We all have experienced that feeling of fighting to keep our eyes open on long trips. And it means it is time to stop for a while as soon as possible but in the meantime, our driving puts us and others in peril. Well, electronics company Panasonic Corp. has announced it has come out with a new product for automobiles that helps detect and warn drivers if they act drowsy or start falling asleep at the wheel. The new product with 22 patents on file, uses artificial intelligence algorithms designed to analyze facial expressions, the rate of eye blinking and other biological signs like shallow breath via an in-vehicle camera, as well as the environment inside the vehicle to detect and predict if the driver is starting to become too drowsy to drive.
Some high-end car models offer a driver alertness system that primarily analyzes the driver’s steering behavior data in order to determine a lack of alertness. Panasonic counters that these systems have difficulty predicting transitions in drowsiness. “Conventional anti-hypnotic stimulant systems use alarm sounds and vibrations to wake up users, which can make them feel uncomfortable,” the supplier said in their press release.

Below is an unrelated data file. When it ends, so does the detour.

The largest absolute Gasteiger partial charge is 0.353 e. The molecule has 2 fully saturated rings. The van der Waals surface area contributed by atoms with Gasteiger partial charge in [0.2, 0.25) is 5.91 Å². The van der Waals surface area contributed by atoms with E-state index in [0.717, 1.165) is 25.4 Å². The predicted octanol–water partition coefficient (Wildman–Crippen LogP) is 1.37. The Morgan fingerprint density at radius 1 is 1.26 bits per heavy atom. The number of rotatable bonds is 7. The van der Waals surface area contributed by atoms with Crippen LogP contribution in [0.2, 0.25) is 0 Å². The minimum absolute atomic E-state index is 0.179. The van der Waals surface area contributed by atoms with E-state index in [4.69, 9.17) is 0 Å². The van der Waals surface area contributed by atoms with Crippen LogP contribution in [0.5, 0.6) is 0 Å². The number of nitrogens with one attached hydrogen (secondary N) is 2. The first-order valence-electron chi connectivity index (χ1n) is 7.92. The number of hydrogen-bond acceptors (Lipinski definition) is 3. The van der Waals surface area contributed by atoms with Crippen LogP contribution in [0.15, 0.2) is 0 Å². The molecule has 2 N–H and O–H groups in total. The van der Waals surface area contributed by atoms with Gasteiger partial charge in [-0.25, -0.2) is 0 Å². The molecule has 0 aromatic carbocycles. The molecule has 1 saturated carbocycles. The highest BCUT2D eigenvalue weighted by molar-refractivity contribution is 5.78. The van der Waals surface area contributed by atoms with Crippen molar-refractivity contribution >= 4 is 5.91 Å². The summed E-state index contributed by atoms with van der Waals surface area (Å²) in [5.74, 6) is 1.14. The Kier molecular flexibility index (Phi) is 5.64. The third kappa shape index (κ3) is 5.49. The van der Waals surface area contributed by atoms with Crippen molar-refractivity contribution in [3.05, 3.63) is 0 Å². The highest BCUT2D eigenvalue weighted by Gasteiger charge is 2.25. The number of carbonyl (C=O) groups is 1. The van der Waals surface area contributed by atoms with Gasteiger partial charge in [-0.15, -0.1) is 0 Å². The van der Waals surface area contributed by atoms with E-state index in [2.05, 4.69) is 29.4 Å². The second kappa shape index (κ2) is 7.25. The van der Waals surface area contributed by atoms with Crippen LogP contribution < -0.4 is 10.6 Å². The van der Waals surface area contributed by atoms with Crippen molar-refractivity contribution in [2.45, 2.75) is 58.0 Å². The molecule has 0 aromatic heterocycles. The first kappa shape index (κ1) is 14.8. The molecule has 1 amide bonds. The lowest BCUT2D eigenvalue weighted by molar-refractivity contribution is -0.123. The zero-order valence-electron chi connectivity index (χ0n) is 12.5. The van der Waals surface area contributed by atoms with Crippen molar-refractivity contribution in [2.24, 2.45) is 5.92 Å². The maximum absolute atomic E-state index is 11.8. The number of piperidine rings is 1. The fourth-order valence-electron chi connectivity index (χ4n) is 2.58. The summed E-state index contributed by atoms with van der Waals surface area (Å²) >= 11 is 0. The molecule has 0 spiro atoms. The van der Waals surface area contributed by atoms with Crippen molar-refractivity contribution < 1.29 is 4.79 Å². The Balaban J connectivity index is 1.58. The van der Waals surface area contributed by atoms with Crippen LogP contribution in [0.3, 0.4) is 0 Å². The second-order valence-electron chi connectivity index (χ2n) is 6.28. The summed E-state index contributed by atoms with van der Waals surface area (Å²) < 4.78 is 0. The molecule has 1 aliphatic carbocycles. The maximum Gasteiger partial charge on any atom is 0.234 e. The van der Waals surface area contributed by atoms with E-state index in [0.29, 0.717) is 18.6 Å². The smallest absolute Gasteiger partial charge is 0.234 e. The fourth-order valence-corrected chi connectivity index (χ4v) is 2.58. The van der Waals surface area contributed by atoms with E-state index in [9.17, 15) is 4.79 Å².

Besides the sophisticated data the in-vehicle camera collects, Panasonic’s calculation of the inside environment is also used to monitor conditions for drowsiness. Panasonic has developed a contactless infrared array sensor technology called Grid-EYE to measure heat loss from a person’s body. The technology calculates elapsed heat loss time and the surrounding brightness, which is measured by Grid-EYE, to help determine a person’s level of drowsiness. Panasonic has calibrated a scale level of drowsiness level from 1 to 5. When a driver’s current drowsiness level is determined to be high, an alarm sound goes off or a command to rest is issued. Panasonic states somewhat ambiguously in the press release that “samples will be available from October 2017.”